The Cast of decorated models: the Vognserup Enge artefacts.
The cire perdue technique :
The cire perdue technique, also called lost-wax technique, ‘Wachsauschmelzverfahren’ or commonly known as lost-form casting, is a method used for the casting of single pieces, based on the almost complete formation of the artefacts in a wax model (Fig.2.025). This technique is especially useful for creating complex shapes, shapes with undercuts, and rich ornamentation. The main component of the malleable material to create the models is beeswax. However, since pure beeswax is very sticky and probably the stamp or other tools (like the hands) would have adhered to the wax and would thus have destroyed the surfaceit is inferable that various additives were added to the wax. Several attempts have been made to describe those mixtures, for example Jackson states that the wax was a mixture of beeswax with mineral and vegetable oils (Jackson 1972: 24; also Armbruster 2000: 75; Grassmann 1983; Büll 1977). Born suggests a mixture of wax, talc, rosin and grease (Born and Hansen 2001: 182), and also Hunt argues for an incorporation of talc, chalk or rosin (Hunt 1980).
(Figure based on Wübbenhorst and Engels 1989)
The Vognserup Enge artefacts and the first evidence of the casting of decorated wax models.
On many artefacts studied within my work, clear traces of a production in a soft, deformable material could be documented. Additionally, it was also possible to provide clear evidence of the cast of completely decorated models. On some belt discs and tutuli from the hoard in Vognserup Enge, the cleaning techniques of the farmers who found the hoard (Frost 2011: 8) have left stunning traces. On the surface of one tutulus and one belt disc fine dendritic (tree-like) structures are visible, also in the grooves of the decoration.
Such a tree-like structure (dendritic) develops due to the segregation of the metals copper and tin, contained in the melt, during slow cooling. This structure is a definite proof for the casting of a decorated model. Within plastic deformation, as indicated by a working of the disc or adding the decoration with punches, the microstructure of the metal would be subjected to a conversion, and, instead of dendritic cast structure, crystal grains would be visible with strain lines. This otherwise invisible microstructure on the surface is an irrefutable proof for the casting of fully decorated models via cire perdue. Also, the remaining bronzes of the Vognserup deposit show clear signs of pure castings when examined closely. Several discs display a very fine cast skin, which also appears unchanged in the indentations of the decoration, and others show the difference of reworked decorative lines next to those with a still intact cast skin.
The application of decorative elements in the model:
Furthermore, the application of the humps already in the model could be detected on the belt disc VM 1680KL and a further disc belonging to the Molzen hoard in Lower Saxony (ML 242:84 g). The first disc shows that the hump was pressed into the model as a large depression, roughly in the same way as one might imagine in metal. After casting, the weak indentations were then reworked with metal punches.
This reworking is seen particularly clearly on the second disc from Molzen. The weak depression has a fairly porous casting skin, while the impression left by the punch, which was used for the deepening of the hump, is clearly distinguishable and partly caused stress cracks on the front. Thus, there are, while examining the ornaments closely, various evidences for the application of the decoration already to the wax model. In the same way, also, distinct traces of post-casting reworking can be detected.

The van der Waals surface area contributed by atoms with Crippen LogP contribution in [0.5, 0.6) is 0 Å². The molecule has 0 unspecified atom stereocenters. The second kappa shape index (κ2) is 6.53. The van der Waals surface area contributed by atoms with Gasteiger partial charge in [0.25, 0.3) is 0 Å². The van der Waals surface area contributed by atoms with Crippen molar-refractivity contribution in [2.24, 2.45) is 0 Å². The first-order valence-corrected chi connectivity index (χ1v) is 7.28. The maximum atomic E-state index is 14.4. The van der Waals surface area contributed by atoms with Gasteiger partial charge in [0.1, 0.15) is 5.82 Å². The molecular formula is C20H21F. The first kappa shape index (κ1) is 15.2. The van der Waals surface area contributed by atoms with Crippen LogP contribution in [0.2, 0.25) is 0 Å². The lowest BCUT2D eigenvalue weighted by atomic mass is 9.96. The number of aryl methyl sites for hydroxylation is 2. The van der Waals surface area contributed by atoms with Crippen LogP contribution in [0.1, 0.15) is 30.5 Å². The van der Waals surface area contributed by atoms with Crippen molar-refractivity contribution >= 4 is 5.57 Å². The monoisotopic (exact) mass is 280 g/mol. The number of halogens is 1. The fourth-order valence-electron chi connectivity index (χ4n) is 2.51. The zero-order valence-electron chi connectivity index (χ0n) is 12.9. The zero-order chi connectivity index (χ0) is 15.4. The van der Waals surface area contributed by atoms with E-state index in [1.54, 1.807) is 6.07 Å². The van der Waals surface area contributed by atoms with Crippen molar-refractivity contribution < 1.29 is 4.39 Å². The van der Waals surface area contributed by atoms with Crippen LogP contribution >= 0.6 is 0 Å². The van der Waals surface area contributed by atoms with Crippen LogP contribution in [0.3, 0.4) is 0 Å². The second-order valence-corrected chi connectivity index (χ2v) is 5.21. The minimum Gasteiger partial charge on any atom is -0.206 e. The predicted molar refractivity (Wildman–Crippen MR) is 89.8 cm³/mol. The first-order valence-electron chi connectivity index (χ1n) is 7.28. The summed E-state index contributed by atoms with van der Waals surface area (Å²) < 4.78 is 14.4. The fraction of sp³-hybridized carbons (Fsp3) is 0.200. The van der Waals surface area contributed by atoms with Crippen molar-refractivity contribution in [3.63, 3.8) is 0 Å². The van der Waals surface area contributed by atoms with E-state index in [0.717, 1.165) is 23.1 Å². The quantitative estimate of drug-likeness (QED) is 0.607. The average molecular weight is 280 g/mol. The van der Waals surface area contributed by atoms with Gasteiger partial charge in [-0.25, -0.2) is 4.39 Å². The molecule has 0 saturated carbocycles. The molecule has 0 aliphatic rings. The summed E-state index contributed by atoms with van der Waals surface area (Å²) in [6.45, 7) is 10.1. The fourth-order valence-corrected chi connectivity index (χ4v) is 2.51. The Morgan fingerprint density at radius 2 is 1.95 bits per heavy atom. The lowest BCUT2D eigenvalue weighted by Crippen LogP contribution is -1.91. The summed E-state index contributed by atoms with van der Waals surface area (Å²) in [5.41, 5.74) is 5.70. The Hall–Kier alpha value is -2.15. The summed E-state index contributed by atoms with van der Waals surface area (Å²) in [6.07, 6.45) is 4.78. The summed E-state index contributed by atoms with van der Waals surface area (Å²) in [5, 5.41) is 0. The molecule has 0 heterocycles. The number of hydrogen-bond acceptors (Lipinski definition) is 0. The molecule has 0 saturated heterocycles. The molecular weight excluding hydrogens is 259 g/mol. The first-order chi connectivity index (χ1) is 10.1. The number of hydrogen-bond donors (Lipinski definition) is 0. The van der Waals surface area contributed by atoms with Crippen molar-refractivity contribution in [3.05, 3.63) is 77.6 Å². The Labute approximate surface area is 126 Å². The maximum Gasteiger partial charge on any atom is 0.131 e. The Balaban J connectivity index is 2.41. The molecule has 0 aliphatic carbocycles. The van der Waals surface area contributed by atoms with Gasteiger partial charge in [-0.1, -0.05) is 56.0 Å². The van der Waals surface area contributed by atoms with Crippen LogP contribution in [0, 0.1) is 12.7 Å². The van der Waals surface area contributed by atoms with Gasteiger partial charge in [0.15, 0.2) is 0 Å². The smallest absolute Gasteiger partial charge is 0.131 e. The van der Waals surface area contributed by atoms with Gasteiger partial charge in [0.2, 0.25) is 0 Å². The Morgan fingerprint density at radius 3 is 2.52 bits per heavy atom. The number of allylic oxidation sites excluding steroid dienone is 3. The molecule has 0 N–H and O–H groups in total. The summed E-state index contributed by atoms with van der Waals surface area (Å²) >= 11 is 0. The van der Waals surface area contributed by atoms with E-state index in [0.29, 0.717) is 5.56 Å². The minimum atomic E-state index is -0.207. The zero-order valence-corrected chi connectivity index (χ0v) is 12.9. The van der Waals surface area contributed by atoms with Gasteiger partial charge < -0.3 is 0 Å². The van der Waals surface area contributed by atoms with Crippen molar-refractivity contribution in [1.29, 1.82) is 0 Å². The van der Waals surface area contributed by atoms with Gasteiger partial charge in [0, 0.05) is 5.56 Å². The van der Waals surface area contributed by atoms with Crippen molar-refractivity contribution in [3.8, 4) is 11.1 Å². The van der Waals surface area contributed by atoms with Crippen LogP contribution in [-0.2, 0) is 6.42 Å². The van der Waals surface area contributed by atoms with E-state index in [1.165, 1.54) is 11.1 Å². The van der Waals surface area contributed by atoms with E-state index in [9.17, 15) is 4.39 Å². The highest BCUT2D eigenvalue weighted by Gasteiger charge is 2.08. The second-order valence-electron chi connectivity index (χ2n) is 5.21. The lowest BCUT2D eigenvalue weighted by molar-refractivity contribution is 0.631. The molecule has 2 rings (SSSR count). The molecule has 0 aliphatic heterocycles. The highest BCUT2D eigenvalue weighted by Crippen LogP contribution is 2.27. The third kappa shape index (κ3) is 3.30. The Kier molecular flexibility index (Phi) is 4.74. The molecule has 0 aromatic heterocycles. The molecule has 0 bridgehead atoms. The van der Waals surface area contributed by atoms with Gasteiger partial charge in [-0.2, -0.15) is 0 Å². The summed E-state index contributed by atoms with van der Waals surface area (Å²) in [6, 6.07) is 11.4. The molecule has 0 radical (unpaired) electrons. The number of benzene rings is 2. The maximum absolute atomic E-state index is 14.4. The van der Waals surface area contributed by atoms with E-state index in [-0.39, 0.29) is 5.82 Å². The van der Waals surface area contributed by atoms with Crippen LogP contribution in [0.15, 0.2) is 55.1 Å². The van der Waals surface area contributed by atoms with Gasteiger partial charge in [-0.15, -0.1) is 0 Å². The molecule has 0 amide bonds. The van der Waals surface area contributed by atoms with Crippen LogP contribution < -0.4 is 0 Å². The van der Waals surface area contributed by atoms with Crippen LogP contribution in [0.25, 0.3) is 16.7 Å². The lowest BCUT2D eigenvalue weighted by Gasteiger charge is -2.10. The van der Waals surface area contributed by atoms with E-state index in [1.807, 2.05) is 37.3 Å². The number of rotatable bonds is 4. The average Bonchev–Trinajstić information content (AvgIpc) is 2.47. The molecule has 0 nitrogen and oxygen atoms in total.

Casting eyelets made in the model: the use of organic cotter in model-making
The material examined showed multiple direct references to the moulds, their construction and the tools used. Thus, on the small belt discs from Appel, Harburg in Lower Saxony (LMN 4769, 4770 and 4771) the use of a presumably bony or wooden cotter could be documented, which was incorporated into the model in order to stabilise the loop and secure the perforation during casting. On the figures the rounded edge of the auxiliary, and at the edges the accumulated material, is clearly visible. A similar implement was used to model the eyelet of disc NM 25789a from the Vellinge hoard.
A small disc found in Molzen shows a cotter that was struck too far into the model and thus damaged it. The finished artefact thus has a perforated spike. On the basis of this error, the use of a cotter of organic material can almost be assured, since a similar ceramic placeholder would not have left so sharp-edged a perforation as seen on the Molzen disc.
Another method frequently documented uses a rod-like implement that pierced a modelled torus, and was probably fixed in the mould in a similar way as the cotter and served during casting as the core.
In contrast to the belt discs or tutuli with solid spike, the small discs with hollow spike often hid the remains of core materials in the spike´s interior. Particularly well preserved are these predominant ceramic cores of the belt discs from the Svenstrup hoard (Fig. 2.037-38). Analogously, rough-cast surfaces and undercuts in the hollow spike can be regarded as traces of poorly crafted ceramic cores and their irregular surface pattern, similarly documented for the round tutuli from Vendsyssel on Zealand.
All pictures are taken by Heide Nørgaard and can be used in presentations and articles provided the original author and source are credited, in this case Nørgaard 2018, Bronze Age Metalwork.